My brother, every Christian is called to follow Jesus Christ,
serving God the Father, through the power of the Holy Spirit.
God now calls you to a special ministry of servanthood
directly under your bishop. In the name of Jesus Christ, you
are to serve all people, particularly the poor, the weak, the
sick, and the lonely.
As a deacon in the Church, you are to study the Holy
Scriptures, to seek nourishment from them, and to model
your life upon them. You are to make Christ and his
redemptive love known, by your word and example, to those
among whom you live, and work, and worship. You are to
interpret to the Church the needs, concerns, and hopes of the
world. You are to assist the bishop and priests in public
worship and in the ministration of God’s Word and
Sacraments, and you are to carry out other duties assigned to
you from time to time. At all times, your life and teaching are
to show Christ’s people that in serving the helpless they are
serving Christ himself. —Book of Common Prayer, p. 543
As the Institute for Christian Studies (ICS) class year is winding down, I have been reflecting on deacons and their unique role in ministry to the church. We are blessed in the Diocese of Central Florida to have a large number of active deacons and a bishop who is supportive of the order of deacons. I receive calls regularly from dioceses around the country inquiring about our training program and asking for assistance with their diaconal training.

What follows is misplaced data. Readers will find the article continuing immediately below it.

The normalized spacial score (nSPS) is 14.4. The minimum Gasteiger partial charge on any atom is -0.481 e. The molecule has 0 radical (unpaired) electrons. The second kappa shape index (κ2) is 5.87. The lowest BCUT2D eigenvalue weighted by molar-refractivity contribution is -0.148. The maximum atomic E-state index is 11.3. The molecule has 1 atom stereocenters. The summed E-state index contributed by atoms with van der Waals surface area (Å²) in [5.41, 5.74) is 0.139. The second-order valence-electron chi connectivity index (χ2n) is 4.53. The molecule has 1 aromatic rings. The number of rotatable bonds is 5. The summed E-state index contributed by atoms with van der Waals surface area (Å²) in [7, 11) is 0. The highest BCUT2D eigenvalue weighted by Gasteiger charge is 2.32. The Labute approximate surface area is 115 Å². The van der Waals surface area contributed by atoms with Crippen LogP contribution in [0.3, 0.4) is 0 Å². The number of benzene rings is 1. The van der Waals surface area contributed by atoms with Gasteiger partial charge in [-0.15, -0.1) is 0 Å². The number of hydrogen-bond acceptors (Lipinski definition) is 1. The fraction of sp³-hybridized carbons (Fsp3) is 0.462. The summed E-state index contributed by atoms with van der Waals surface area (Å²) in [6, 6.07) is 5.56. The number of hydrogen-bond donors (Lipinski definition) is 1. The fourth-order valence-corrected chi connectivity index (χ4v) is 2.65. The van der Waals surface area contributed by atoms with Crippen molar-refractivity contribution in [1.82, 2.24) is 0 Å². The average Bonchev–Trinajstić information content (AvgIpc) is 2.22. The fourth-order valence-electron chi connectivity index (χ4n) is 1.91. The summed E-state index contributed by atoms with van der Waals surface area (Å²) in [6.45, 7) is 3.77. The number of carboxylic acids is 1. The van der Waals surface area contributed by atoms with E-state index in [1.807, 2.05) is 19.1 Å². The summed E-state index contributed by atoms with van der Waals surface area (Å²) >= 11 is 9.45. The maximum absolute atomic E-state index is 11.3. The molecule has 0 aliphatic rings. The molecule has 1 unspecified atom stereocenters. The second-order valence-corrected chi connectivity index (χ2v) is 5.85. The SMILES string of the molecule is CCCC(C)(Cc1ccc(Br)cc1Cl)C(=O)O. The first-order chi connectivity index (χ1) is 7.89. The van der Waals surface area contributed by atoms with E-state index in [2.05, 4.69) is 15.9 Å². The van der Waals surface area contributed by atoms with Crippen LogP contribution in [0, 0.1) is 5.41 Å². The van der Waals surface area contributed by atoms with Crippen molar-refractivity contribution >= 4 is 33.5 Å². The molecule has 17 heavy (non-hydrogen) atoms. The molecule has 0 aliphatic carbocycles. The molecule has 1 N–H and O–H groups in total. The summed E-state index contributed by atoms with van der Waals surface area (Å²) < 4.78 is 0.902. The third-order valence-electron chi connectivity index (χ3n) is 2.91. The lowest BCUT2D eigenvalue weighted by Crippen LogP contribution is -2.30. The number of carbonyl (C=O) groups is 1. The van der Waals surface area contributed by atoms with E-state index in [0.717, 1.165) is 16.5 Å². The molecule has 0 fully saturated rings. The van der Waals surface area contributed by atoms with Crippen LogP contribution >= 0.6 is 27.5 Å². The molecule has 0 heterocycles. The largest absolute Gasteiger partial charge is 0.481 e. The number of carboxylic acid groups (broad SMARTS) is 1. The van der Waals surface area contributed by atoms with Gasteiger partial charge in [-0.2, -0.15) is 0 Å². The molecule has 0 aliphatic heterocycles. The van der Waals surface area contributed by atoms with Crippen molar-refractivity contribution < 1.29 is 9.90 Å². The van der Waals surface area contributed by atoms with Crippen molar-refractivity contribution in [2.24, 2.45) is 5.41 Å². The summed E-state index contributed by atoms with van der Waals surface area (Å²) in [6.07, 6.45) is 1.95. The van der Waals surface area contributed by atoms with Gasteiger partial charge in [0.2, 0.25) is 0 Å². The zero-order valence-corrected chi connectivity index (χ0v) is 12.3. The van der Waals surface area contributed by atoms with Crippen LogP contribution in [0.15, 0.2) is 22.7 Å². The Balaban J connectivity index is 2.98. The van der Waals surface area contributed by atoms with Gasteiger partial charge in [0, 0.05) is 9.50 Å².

Oftentimes I am asked, “What is a deacon really supposed to do?” So, I thought it would be worthwhile to take a fresh look at the diaconate.
First and foremost, a deacon is not a junior priest. Deacons are a separate but equal order. Deacons are to have one foot in the world and one foot in the church, and their primary foot is the one in the world. Deacons should be on the front line of mission in the world pointing, directing and drawing people to Jesus and the church. Their presence and ministry outside the church building should be a living billboard, if you will, proclaiming the good news of Jesus Christ. Furthermore, the deacon creates awareness in his or her local church of the missional opportunities in the community.
The deacon’s role in the liturgy is symbolic of his or her work in the world. The deacon leads prayers of the people, proclaims the gospel, sets the table and gives the dismissal that is a missional call to all present. A deacon’s service in the liturgy is important, but it is actually his or her secondary emphasis.
When a church raises up an aspirant to the diaconate, it is important that the aspirant relinquish all duties he or she has performed as a layperson. We do not ordain deacons to do things they can do as laypeople such as organizing acolyte schedules, leading men’s Bible study and/or supervising the once-a-month parish dinner. Again, these are important duties in the life of a congregation, but this is not the role of the deacon. If deacons serve in the roles a layperson can and should fulfill, they are thwarting the opportunity to raise up strong lay leaders.
The deacon has a distinctive role in ministry. As we all strive to live into the Great Commission, deacons are frontline soldiers for reaching a broken world that needs to hear the good news.
To help answer any questions, please see the Deacon Customary at our website link: http://www.cfdiocese.org/wp-content/uploads/2015/02/Deaconcustomary.pdf
And never hesitate to contact me! I love the opportunity to share the diaconate with prospective brothers and sisters.
Blessings to all,
The Ven. Kristi Alday, Archdeacon
Episcopal Diocese of Central Florida